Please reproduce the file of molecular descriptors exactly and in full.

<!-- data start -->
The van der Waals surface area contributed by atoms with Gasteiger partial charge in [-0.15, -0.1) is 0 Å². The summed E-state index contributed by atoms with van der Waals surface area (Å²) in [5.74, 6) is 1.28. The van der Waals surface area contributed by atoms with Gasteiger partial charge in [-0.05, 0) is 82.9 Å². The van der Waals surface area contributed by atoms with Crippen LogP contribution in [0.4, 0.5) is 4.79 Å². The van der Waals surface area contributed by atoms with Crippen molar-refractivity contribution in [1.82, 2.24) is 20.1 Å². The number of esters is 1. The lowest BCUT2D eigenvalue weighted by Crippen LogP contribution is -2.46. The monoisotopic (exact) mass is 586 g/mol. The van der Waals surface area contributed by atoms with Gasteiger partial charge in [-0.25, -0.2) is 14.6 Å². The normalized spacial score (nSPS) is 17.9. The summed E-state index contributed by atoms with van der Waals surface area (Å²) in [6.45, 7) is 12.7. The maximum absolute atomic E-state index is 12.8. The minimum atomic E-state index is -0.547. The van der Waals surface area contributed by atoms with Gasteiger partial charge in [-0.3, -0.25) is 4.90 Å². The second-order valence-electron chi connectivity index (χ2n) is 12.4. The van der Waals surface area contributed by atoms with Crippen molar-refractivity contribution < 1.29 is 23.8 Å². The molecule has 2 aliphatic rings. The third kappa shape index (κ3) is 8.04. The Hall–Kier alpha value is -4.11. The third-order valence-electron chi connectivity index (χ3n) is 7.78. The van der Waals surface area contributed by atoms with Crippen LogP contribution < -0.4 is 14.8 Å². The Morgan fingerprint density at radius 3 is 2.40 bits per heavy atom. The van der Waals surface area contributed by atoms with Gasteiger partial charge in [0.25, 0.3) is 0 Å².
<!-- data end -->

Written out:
The van der Waals surface area contributed by atoms with Gasteiger partial charge in [-0.15, -0.1) is 0 Å². The summed E-state index contributed by atoms with van der Waals surface area (Å²) in [5.74, 6) is 1.28. The van der Waals surface area contributed by atoms with Gasteiger partial charge in [-0.05, 0) is 82.9 Å². The van der Waals surface area contributed by atoms with Crippen LogP contribution in [0.4, 0.5) is 4.79 Å². The van der Waals surface area contributed by atoms with Crippen molar-refractivity contribution in [1.82, 2.24) is 20.1 Å². The number of esters is 1. The lowest BCUT2D eigenvalue weighted by Crippen LogP contribution is -2.46. The monoisotopic (exact) mass is 586 g/mol. The van der Waals surface area contributed by atoms with Gasteiger partial charge in [-0.25, -0.2) is 14.6 Å². The normalized spacial score (nSPS) is 17.9. The summed E-state index contributed by atoms with van der Waals surface area (Å²) in [6.45, 7) is 12.7. The maximum absolute atomic E-state index is 12.8. The minimum atomic E-state index is -0.547. The van der Waals surface area contributed by atoms with Gasteiger partial charge in [-0.3, -0.25) is 4.90 Å². The second-order valence-electron chi connectivity index (χ2n) is 12.4. The van der Waals surface area contributed by atoms with Crippen molar-refractivity contribution < 1.29 is 23.8 Å². The molecule has 2 aliphatic rings. The third kappa shape index (κ3) is 8.04. The Hall–Kier alpha value is -4.11. The third-order valence-electron chi connectivity index (χ3n) is 7.78. The van der Waals surface area contributed by atoms with Crippen LogP contribution < -0.4 is 14.8 Å². The Morgan fingerprint density at radius 3 is 2.40 bits per heavy atom. The van der Waals surface area contributed by atoms with Gasteiger partial charge in [0.25, 0.3) is 0 Å².